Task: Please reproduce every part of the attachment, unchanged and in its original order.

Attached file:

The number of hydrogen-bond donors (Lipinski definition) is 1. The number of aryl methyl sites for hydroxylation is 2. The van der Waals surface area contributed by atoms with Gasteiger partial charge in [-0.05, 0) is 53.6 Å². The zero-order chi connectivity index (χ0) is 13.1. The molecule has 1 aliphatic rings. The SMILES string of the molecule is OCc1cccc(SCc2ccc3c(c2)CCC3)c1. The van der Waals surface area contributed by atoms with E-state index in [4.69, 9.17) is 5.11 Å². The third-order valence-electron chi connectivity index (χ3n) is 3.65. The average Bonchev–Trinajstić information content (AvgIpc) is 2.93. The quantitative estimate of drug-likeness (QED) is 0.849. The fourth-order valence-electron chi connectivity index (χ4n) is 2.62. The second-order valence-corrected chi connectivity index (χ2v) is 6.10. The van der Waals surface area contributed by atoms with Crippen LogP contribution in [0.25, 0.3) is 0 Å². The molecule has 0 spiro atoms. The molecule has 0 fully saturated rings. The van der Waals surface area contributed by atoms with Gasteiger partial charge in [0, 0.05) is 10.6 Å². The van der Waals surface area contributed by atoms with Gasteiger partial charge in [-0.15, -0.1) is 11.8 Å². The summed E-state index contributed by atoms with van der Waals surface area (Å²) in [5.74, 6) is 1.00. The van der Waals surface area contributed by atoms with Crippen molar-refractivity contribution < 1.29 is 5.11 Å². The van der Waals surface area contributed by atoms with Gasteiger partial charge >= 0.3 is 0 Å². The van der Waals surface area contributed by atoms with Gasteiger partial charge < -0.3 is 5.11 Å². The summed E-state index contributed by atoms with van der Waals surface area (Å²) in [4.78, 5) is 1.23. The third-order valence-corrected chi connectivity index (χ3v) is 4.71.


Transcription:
The number of hydrogen-bond donors (Lipinski definition) is 1. The number of aryl methyl sites for hydroxylation is 2. The van der Waals surface area contributed by atoms with Gasteiger partial charge in [-0.05, 0) is 53.6 Å². The zero-order chi connectivity index (χ0) is 13.1. The molecule has 1 aliphatic rings. The SMILES string of the molecule is OCc1cccc(SCc2ccc3c(c2)CCC3)c1. The van der Waals surface area contributed by atoms with E-state index in [4.69, 9.17) is 5.11 Å². The third-order valence-electron chi connectivity index (χ3n) is 3.65. The average Bonchev–Trinajstić information content (AvgIpc) is 2.93. The quantitative estimate of drug-likeness (QED) is 0.849. The fourth-order valence-electron chi connectivity index (χ4n) is 2.62. The second-order valence-corrected chi connectivity index (χ2v) is 6.10. The van der Waals surface area contributed by atoms with Crippen LogP contribution in [0.25, 0.3) is 0 Å². The molecule has 0 spiro atoms. The molecule has 0 fully saturated rings. The van der Waals surface area contributed by atoms with Gasteiger partial charge in [0, 0.05) is 10.6 Å². The van der Waals surface area contributed by atoms with Gasteiger partial charge in [-0.15, -0.1) is 11.8 Å². The summed E-state index contributed by atoms with van der Waals surface area (Å²) in [5.74, 6) is 1.00. The van der Waals surface area contributed by atoms with Crippen molar-refractivity contribution < 1.29 is 5.11 Å². The van der Waals surface area contributed by atoms with Gasteiger partial charge >= 0.3 is 0 Å². The van der Waals surface area contributed by atoms with Gasteiger partial charge < -0.3 is 5.11 Å². The summed E-state index contributed by atoms with van der Waals surface area (Å²) in [4.78, 5) is 1.23. The third-order valence-corrected chi connectivity index (χ3v) is 4.71.